The Pros and Cons and Everything in Between About Veganism

December 5 2016

Jacqueline Rosenhek

 

Nowadays more and more people are starting to shun meat and animal by-products for a number of reasons, whether it’s health, environmental, animal welfare, or something else, that is what seems to be happening. Since this is the case these days, veganism is a much more widely available option than it used to be due to supply and demand. Veganism is the dietary choice to forgo consuming or using any animals or animal by-products. There are many points of view on whether or not veganism is a good choice, especially with regards as to whether or not it is a safe option for your health because up until recently, veganism was considered an incredibly restrictive lifestyle which resulted in a serious lack of food options and in turn, essential nutrients. That being said, with increased knowledge on the subject followed by rising popularity in the dietary lifestyle, veganism is becoming a much more sustainable, even healthy option for many people to benefit from if they choose to  follow. A healthy vegan diet would benefit the person following with abundance in vitamin B1, C, E, folic acid, magnesium and iron while helping to keep cholesterol at a low level and being scarce in saturated fats. It also reduces the risk of type 2 diabetes and heart disease.  

One of the main reasons many people go vegan is for the sake of going against animal cruelty. Many people feel that they cannot truly say they love animals and yet take their lives for food and by-products when we live in a time where we no longer really need animal based products in order to survive anymore. With this they make the switch to stop eating animals or using their bodies for anything that would be used in their day to day lives (cosmetics, clothing, medicine etc.). In North America, many animals such as pigs, chickens, fish and cows are injected full of sex and growth hormones (in the case of cows, pigs and chickens) or are genetically engineered (in the case of fish, especially salmon). This also results in negative side effects on the people who eat these animals, such as early puberty in children or a higher risk of breast, colon and prostate cancer. There are also many studies showing that raising animals for food is actually causing environmental destruction through greenhouse gases (cows, pigs and chickens produce a lot of methane) and overbreeding them for meat and by-products tends to contribute to environmental issues such as global warming.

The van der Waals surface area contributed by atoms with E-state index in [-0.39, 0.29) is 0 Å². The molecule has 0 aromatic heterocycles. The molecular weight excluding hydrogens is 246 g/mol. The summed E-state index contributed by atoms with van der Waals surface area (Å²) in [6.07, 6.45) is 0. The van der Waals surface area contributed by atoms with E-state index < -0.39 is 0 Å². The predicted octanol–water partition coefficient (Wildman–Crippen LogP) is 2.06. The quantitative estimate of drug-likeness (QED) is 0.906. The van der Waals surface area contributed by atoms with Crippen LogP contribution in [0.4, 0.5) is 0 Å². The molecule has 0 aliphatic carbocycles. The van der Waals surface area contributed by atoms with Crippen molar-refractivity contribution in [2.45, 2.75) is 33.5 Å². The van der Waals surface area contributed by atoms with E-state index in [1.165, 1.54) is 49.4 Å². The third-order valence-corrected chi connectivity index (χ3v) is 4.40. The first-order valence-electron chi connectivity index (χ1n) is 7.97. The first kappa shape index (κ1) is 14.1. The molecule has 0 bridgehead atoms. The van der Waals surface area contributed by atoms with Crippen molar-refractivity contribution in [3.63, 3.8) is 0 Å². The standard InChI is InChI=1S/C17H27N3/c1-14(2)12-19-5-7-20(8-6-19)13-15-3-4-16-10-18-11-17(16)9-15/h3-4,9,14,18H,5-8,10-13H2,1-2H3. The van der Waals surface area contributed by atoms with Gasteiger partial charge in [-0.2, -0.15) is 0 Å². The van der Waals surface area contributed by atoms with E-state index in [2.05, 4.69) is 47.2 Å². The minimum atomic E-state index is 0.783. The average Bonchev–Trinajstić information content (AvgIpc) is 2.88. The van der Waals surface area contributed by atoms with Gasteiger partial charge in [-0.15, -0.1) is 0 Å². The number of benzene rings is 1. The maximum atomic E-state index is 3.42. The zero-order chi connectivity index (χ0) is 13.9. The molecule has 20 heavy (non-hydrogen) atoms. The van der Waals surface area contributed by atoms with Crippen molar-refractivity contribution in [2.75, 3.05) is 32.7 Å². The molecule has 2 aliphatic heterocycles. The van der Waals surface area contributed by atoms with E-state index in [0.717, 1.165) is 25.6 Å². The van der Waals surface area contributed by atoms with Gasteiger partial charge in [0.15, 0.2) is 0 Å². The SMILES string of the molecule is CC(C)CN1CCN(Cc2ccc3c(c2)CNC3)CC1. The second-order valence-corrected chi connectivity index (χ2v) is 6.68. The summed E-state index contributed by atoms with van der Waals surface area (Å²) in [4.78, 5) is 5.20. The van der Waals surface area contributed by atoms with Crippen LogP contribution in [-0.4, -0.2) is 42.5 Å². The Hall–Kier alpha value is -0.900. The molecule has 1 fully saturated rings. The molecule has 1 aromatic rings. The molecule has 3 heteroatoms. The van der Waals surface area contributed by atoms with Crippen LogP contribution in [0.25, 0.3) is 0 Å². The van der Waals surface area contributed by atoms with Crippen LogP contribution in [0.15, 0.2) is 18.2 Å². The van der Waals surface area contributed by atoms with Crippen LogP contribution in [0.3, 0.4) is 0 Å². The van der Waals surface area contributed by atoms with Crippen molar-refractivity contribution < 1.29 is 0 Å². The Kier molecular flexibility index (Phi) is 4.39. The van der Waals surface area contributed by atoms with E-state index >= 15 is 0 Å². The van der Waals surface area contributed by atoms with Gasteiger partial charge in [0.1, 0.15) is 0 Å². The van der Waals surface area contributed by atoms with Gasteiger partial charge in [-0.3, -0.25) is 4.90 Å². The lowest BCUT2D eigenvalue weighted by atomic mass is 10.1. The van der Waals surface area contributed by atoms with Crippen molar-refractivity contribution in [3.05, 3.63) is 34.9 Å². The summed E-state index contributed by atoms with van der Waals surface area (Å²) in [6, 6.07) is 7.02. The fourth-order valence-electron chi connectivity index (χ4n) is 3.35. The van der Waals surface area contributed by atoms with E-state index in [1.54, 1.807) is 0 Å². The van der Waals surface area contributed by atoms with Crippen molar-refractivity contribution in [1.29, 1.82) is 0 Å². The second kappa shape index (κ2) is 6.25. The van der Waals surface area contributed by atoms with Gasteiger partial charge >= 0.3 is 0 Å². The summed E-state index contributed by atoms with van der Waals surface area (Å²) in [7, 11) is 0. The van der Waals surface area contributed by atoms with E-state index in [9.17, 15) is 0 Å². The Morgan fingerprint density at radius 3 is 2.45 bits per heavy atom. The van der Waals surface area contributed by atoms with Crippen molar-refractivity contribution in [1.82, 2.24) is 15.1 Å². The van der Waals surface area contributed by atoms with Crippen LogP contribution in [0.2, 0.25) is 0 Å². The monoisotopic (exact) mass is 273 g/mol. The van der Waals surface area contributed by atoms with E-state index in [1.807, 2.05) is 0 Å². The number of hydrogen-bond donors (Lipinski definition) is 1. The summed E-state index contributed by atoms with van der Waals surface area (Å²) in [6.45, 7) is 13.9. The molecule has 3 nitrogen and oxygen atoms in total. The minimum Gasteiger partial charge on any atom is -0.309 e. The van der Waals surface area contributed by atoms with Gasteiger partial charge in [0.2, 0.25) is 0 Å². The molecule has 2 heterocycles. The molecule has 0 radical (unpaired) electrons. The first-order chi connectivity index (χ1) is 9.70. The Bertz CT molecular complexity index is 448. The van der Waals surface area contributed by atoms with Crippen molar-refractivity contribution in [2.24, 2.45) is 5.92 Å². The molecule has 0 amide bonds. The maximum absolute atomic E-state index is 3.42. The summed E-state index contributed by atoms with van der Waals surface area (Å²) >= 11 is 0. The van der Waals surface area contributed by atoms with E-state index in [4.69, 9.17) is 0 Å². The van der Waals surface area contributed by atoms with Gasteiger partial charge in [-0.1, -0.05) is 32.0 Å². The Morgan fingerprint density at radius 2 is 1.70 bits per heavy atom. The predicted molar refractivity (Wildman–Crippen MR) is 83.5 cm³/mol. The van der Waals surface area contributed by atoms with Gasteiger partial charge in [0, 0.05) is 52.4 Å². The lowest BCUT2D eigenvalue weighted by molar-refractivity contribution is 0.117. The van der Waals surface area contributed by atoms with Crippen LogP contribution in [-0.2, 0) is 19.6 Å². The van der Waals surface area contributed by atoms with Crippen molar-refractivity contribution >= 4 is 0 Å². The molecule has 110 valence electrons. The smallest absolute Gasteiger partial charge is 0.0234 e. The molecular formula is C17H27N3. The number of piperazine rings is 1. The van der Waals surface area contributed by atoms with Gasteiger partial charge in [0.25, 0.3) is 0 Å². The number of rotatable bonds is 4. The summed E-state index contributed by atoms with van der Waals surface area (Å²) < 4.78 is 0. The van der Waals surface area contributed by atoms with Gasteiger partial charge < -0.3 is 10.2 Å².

There are, however, some drawbacks to veganism. Protein found in animals and animal by-products tend to be more effective in the human body due to the fact that their tissues mimicking ours much more closely. Opting for tofu, beans, hemp, chickpeas and nuts are sustainable protein options for vegans. It is also notoriously difficult to get vitamin B12 in a vegan diet unless the foods you are eating are fortified with it or taking a supplement. Brewer’s yeast and nutritional yeast are not only formidable vegan sources of B12, but they are incredibly versatile in vegan cuisine (nutritional yeast is often used in making vegan cheeses).

So what makes veganism so much easier to follow than it used to be? It is important to follow not so much a strict diet so much as you need to follow a varied diet, almost all foods can provide you with some protein, essential fats and vitamins and minerals and still be completely vegan. With this type of progression, it would not be surprising if in the next couple of years it will become even easier to go vegan!

 

 

 

 

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